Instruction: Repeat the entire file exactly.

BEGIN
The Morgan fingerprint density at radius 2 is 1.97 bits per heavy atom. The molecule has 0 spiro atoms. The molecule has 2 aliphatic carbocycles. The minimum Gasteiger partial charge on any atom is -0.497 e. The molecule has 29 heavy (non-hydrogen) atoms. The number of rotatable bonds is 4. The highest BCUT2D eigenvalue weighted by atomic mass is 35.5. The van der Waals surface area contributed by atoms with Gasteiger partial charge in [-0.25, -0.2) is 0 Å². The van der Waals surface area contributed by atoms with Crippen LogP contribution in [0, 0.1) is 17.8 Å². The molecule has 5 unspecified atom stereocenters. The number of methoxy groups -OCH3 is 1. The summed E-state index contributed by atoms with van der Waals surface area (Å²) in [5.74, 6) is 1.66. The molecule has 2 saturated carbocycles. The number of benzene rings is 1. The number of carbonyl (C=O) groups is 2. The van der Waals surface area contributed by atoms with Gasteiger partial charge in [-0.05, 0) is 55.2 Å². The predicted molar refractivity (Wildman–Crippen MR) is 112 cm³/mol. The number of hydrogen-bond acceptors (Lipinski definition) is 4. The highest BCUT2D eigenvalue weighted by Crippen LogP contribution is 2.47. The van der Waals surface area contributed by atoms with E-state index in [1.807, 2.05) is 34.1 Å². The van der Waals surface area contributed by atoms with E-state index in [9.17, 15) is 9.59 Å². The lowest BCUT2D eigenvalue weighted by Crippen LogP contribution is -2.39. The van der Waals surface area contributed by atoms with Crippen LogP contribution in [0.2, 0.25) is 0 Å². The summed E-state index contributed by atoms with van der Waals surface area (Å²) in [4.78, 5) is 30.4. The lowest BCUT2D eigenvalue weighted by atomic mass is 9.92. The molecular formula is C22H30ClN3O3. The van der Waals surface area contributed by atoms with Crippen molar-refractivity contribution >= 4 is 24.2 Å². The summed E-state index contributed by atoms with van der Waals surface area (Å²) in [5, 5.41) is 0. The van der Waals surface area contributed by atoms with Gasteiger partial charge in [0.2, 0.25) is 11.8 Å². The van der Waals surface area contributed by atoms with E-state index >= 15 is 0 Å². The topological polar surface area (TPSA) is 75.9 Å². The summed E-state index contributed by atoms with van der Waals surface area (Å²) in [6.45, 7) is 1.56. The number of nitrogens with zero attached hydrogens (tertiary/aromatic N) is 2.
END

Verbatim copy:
The Morgan fingerprint density at radius 2 is 1.97 bits per heavy atom. The molecule has 0 spiro atoms. The molecule has 2 aliphatic carbocycles. The minimum Gasteiger partial charge on any atom is -0.497 e. The molecule has 29 heavy (non-hydrogen) atoms. The number of rotatable bonds is 4. The highest BCUT2D eigenvalue weighted by atomic mass is 35.5. The van der Waals surface area contributed by atoms with Gasteiger partial charge in [-0.25, -0.2) is 0 Å². The van der Waals surface area contributed by atoms with Crippen LogP contribution in [0, 0.1) is 17.8 Å². The molecule has 5 unspecified atom stereocenters. The number of methoxy groups -OCH3 is 1. The summed E-state index contributed by atoms with van der Waals surface area (Å²) in [5.74, 6) is 1.66. The molecule has 2 saturated carbocycles. The number of benzene rings is 1. The number of carbonyl (C=O) groups is 2. The van der Waals surface area contributed by atoms with Gasteiger partial charge in [-0.05, 0) is 55.2 Å². The predicted molar refractivity (Wildman–Crippen MR) is 112 cm³/mol. The number of hydrogen-bond acceptors (Lipinski definition) is 4. The highest BCUT2D eigenvalue weighted by Crippen LogP contribution is 2.47. The van der Waals surface area contributed by atoms with E-state index in [1.807, 2.05) is 34.1 Å². The van der Waals surface area contributed by atoms with E-state index in [9.17, 15) is 9.59 Å². The lowest BCUT2D eigenvalue weighted by Crippen LogP contribution is -2.39. The van der Waals surface area contributed by atoms with Crippen LogP contribution in [0.2, 0.25) is 0 Å². The summed E-state index contributed by atoms with van der Waals surface area (Å²) in [4.78, 5) is 30.4. The lowest BCUT2D eigenvalue weighted by atomic mass is 9.92. The molecular formula is C22H30ClN3O3. The van der Waals surface area contributed by atoms with Crippen molar-refractivity contribution >= 4 is 24.2 Å². The summed E-state index contributed by atoms with van der Waals surface area (Å²) in [5, 5.41) is 0. The van der Waals surface area contributed by atoms with Gasteiger partial charge in [0.2, 0.25) is 11.8 Å². The van der Waals surface area contributed by atoms with E-state index >= 15 is 0 Å². The topological polar surface area (TPSA) is 75.9 Å². The summed E-state index contributed by atoms with van der Waals surface area (Å²) in [6.45, 7) is 1.56. The number of nitrogens with zero attached hydrogens (tertiary/aromatic N) is 2.